As for charging infrastructure – that is, charging stations – state grant programs have been fueling a steady expansion of the network in the past couple of years, thanks in part to funding from a national legal settlement over Volkswagen’s diesel emissions scandal. (CLEER manages one of those grant programs in 14 counties across northwestern Colorado.) Xcel Energy has plans to add to the spree with a big spend of its own starting in 2021.
And the final barrier – limited model availability – is in the process of falling, thanks to Colorado’s 2019 adoption of California’s Zero Emissions Vehicle (ZEV) mandate. With that move, Colorado has in effect joined a common EV market with California and nine other states, with the result that the range of EV models sold in Colorado is expected to grow rapidly in 2021 and beyond.
The dilemma faced by prospective EV buyers right now
If a subcompact EV like a Chevy Bolt or Nissan Leaf fits your lifestyle, there’s every reason to buy now and score a great deal, says Williss. Just know that your choices will be limited to cars that are already on the lot, because any car that you order at this point probably won’t be delivered by Dec. 31.
Meanwhile, Western Slope drivers who have been holding out for something beefier should set their sights on 2021, when a number of all-electric SUVs, crossovers and trucks are expected to make their debut.
CLEER’s Johnson thinks the new crop of EVs are positioned to make bigger inroads in the Colorado market.
“Many Coloradans are environmentally conscious and want to do the right thing, but AWD and high clearance aren’t just optional features for them,” he says. “Having new models that are compatible with the outdoor Colorado lifestyle will be a game-changer for EV sales in the state.”
At the compact/crossover end of the SUV class, Ford is supposed to start delivering its much-anticipated Mustang Mach-E any day now. The new all-electric Mustang can drive 230 miles between charges and has a base price of about $44,000, before factoring in any state or federal-tax credits.
Another crossover that’s eagerly anticipated is VW’s ID.4. Basically an electric updating of the Tiguan – and a likely competitor to the Tesla Model Y – the ID.4 has a 250-mile range and starts at $41,000. The rear-wheel-drive version will come out first in mid-2021, followed by an AWD later in the year.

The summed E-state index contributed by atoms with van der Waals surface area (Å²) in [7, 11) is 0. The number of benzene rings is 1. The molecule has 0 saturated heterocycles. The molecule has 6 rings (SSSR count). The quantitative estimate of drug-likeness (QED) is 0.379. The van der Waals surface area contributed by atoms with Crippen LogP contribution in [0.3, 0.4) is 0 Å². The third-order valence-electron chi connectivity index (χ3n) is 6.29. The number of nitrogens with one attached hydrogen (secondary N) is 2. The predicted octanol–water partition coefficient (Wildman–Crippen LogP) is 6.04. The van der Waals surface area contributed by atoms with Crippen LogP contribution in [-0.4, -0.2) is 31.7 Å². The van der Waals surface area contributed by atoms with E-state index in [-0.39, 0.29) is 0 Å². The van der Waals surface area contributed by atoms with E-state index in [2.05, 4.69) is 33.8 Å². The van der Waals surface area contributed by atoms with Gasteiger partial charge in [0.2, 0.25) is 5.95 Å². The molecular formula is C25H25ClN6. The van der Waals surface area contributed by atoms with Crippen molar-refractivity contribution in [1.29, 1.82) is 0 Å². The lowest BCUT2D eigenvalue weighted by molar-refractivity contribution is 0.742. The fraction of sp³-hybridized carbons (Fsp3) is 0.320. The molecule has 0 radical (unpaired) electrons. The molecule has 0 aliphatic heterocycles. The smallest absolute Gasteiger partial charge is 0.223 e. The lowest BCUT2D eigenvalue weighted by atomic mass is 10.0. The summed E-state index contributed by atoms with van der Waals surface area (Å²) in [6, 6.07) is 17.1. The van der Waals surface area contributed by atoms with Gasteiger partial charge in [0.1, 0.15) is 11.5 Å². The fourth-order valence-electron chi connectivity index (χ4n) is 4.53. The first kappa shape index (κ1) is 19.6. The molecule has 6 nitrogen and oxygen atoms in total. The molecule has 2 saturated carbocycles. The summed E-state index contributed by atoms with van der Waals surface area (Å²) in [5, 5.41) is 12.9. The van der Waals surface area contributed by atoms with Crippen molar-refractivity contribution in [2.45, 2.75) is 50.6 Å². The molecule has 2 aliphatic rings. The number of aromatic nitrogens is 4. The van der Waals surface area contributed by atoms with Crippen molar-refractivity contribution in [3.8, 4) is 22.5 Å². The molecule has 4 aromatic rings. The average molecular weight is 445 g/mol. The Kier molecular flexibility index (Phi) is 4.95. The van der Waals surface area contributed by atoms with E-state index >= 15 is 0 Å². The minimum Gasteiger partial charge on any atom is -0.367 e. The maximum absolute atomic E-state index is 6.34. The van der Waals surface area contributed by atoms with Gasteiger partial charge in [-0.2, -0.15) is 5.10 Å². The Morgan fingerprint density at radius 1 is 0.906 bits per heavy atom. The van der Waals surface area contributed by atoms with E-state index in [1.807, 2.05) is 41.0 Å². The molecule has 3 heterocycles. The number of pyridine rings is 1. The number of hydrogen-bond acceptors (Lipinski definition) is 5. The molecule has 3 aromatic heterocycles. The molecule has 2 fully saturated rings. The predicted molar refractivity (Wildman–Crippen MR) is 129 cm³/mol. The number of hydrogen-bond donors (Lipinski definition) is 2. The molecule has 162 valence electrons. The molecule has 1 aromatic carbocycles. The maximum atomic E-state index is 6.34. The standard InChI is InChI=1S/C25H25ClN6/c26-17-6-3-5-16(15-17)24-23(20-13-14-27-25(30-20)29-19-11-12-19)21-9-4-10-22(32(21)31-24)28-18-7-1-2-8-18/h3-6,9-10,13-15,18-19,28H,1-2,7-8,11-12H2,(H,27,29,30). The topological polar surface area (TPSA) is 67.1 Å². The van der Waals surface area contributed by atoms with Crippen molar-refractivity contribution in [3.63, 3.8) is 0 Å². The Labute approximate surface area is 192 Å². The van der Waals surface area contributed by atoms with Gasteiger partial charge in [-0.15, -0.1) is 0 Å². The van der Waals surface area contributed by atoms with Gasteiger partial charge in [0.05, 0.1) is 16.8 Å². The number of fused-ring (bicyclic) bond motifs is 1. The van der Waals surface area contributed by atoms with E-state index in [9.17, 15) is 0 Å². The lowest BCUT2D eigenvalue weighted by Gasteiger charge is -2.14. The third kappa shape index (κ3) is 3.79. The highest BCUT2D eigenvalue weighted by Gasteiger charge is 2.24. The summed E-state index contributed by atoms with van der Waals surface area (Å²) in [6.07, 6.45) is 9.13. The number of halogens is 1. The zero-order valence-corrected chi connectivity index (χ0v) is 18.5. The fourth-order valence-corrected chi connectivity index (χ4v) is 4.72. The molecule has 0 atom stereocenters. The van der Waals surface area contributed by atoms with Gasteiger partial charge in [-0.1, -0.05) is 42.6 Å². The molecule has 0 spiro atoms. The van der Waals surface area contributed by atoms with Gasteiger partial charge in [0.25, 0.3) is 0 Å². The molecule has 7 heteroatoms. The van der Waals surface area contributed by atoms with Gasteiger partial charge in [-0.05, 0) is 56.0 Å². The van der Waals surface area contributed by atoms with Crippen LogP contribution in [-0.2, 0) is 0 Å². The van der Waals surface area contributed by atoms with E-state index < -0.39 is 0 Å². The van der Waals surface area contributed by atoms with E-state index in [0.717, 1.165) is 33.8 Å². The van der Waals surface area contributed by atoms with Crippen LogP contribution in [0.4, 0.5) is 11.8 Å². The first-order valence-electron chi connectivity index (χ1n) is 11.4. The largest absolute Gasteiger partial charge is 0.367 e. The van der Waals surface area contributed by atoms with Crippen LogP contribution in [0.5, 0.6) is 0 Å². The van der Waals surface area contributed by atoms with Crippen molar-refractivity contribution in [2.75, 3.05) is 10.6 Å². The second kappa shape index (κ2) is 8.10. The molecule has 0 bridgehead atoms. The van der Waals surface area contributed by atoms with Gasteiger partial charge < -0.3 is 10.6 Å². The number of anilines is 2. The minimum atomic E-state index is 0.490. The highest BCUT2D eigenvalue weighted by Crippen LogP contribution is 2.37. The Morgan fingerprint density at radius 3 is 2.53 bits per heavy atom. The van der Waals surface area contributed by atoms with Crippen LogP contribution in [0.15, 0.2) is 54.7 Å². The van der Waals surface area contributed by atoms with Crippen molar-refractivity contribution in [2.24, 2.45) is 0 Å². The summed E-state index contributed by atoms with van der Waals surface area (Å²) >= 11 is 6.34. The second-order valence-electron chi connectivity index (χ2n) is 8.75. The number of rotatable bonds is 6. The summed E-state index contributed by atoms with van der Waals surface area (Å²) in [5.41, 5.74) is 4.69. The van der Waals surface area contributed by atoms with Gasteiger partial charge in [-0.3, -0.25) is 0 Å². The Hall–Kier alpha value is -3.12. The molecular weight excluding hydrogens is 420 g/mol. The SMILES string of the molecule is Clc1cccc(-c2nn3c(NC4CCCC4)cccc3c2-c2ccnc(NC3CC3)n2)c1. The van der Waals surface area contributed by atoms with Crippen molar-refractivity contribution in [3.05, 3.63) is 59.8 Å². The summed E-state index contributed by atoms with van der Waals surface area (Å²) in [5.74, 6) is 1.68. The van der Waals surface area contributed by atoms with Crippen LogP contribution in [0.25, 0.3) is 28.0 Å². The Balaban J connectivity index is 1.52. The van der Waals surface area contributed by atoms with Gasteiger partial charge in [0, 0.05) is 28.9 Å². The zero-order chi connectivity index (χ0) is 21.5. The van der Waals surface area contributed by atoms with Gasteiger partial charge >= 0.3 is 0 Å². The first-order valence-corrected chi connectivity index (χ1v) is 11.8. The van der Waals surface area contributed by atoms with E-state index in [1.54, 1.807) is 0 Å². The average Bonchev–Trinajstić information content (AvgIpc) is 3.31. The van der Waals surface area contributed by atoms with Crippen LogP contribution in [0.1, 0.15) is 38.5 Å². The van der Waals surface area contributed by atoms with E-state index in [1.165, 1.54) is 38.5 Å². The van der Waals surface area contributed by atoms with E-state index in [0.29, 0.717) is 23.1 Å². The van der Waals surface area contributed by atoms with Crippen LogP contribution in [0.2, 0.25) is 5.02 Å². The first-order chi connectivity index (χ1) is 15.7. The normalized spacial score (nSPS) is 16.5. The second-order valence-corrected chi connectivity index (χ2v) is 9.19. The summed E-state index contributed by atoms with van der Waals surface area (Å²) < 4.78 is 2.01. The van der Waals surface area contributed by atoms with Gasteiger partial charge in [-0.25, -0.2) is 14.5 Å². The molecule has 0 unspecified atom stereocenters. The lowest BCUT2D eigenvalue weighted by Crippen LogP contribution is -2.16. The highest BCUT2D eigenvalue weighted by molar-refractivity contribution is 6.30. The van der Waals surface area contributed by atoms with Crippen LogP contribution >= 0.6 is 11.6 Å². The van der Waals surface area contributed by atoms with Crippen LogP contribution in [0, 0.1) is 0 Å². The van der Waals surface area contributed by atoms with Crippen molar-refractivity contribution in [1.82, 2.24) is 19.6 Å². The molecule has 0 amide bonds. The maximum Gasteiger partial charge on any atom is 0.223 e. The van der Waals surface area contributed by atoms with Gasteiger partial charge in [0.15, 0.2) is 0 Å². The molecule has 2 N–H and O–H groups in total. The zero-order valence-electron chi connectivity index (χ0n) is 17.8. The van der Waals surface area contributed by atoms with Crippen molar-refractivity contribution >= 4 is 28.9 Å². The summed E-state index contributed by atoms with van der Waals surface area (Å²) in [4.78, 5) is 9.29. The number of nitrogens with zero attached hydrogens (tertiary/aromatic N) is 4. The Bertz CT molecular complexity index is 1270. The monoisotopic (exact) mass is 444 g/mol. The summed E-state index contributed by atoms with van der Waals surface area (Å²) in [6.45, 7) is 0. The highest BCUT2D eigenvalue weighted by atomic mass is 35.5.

Other crossover EVs worth looking out for in the coming year include Hyundai’s Kona Electric, Nissan’s Ariya and Cadillac’s high-end Lyriq. As for Colorado favorite Subaru, its plug-in hybrid Crosstrek should start selling in our state in 2021, but an all-electric Subaru remains unavailable anywhere.
Electric pickup trucks
Perhaps the most buzz-worthy development of 2021 promises to be the introduction of EV pickup trucks from Rivian, Ford and Tesla. The Rivian R1T is expected by the middle of the year, sporting a 300-plus-mile range and a max payload of 1,750 pounds – and a $67,500 price tag. Tesla says its Cybertruck will carry a 3,500-pound payload and come with features like cold-rolled steel and armor glass, all for an incredible base price of just under $40,000.
Less is known at this stage about Ford’s electric F-150, but given the brand’s icon status it promises to become a major player. To round out the electric truck field, look for additional entrants from startups Lordstown and Bollinger.
Are electric vehicles becoming mainstream?
“I have a very, very positive outlook for 2021,” says Jon Fruend, general manager of Audi Volkswagen Glenwood Springs. He sees EVs finally becoming mainstream, as Volkswagen and Audi, like many other manufacturers, will finally be offering electric models in every major class.
“I think what all the conventional manufacturers have to do is find a sweet spot of range versus price. I think they’ve got the models right. It’s finding that sweet spot. Is it 250 miles per charge? We’ll see.”
Regional COVID-19 vaccine distribution plan expected this week
Latest news about local vaccine distribution
What: Renew Talks Health, a live webinar about the prioritization of vaccine recipient groups, new data on side effects, and challenging ethics issues facing public officials.
When: Friday, Dec. 11, 2 p.m.
Who: Renew Senior Communities Medical Director Dr. Konrad Nau and CEO Lee Tuchfarber.
Thursday’s Federal Drug Administration (FDA) approval of Pfizer’s COVID-19 vaccine marks a hopeful time in the fight against a global pandemic that has upended lives and livelihoods around the world.
On Friday, Renew Senior Communities is hosting a special webinar featuring its medical director, Dr. Konrad Nau, who has been involved at the regional and state levels on coordinating the logistics of the vaccine’s rollout. Dr. Nau will address the latest information announced by the FDA and the Centers for Disease Control and Prevention (CDC) in this timely web talk, hosted by Renew Senior Communities CEO Lee Tuchfarber.
“By Friday, we’re going to know a lot more about how many doses of the vaccine Colorado is getting, and how many doses our region is getting. We’ll also have more clarity about how many doses will be made available for the long-term care populations and the estimated date of arrival for those,” Dr. Nau said. “If the CDC grants emergency use on Thursday, those vaccines will be shipped out over the weekend.”
High-priority vaccine recipients
The Centers for Disease Control and Prevention recently included long-term care facility residents — who have been one of the hardest hit populations by COVID-19 mortality nationwide — in the highest priority group for vaccine distribution.